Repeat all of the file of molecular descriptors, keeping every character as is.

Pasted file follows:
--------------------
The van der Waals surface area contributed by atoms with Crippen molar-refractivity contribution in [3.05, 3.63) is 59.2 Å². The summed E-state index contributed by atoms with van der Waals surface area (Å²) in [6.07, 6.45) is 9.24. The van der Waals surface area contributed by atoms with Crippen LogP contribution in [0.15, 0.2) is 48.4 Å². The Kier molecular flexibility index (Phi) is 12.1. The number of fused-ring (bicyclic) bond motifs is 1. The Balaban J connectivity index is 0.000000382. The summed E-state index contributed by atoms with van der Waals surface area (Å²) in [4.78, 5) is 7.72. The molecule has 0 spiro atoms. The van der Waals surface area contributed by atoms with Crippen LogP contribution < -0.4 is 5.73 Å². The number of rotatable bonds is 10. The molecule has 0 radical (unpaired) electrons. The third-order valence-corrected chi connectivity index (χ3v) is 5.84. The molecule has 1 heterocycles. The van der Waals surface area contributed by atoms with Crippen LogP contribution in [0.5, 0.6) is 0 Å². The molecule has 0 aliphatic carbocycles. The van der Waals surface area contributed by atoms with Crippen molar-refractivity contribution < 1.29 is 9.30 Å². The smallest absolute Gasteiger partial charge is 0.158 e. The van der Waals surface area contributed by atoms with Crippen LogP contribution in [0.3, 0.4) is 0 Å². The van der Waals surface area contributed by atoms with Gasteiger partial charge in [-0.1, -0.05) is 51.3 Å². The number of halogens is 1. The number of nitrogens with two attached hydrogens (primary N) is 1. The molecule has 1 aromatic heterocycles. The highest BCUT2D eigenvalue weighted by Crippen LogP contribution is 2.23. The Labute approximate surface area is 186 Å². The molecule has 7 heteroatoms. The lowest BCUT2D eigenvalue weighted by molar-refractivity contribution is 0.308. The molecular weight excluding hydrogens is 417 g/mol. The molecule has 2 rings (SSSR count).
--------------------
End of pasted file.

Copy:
The van der Waals surface area contributed by atoms with Crippen molar-refractivity contribution in [3.05, 3.63) is 59.2 Å². The summed E-state index contributed by atoms with van der Waals surface area (Å²) in [6.07, 6.45) is 9.24. The van der Waals surface area contributed by atoms with Crippen LogP contribution in [0.15, 0.2) is 48.4 Å². The Kier molecular flexibility index (Phi) is 12.1. The number of fused-ring (bicyclic) bond motifs is 1. The Balaban J connectivity index is 0.000000382. The summed E-state index contributed by atoms with van der Waals surface area (Å²) in [4.78, 5) is 7.72. The molecule has 0 spiro atoms. The van der Waals surface area contributed by atoms with Crippen LogP contribution < -0.4 is 5.73 Å². The number of rotatable bonds is 10. The molecule has 0 radical (unpaired) electrons. The third-order valence-corrected chi connectivity index (χ3v) is 5.84. The molecule has 1 heterocycles. The van der Waals surface area contributed by atoms with Crippen LogP contribution in [0.5, 0.6) is 0 Å². The molecule has 0 aliphatic carbocycles. The van der Waals surface area contributed by atoms with Crippen molar-refractivity contribution < 1.29 is 9.30 Å². The smallest absolute Gasteiger partial charge is 0.158 e. The van der Waals surface area contributed by atoms with Crippen LogP contribution in [0.3, 0.4) is 0 Å². The van der Waals surface area contributed by atoms with Gasteiger partial charge in [-0.1, -0.05) is 51.3 Å². The number of halogens is 1. The number of nitrogens with two attached hydrogens (primary N) is 1. The molecule has 1 aromatic heterocycles. The highest BCUT2D eigenvalue weighted by Crippen LogP contribution is 2.23. The Labute approximate surface area is 186 Å². The molecule has 7 heteroatoms. The lowest BCUT2D eigenvalue weighted by molar-refractivity contribution is 0.308. The molecular weight excluding hydrogens is 417 g/mol. The molecule has 2 rings (SSSR count).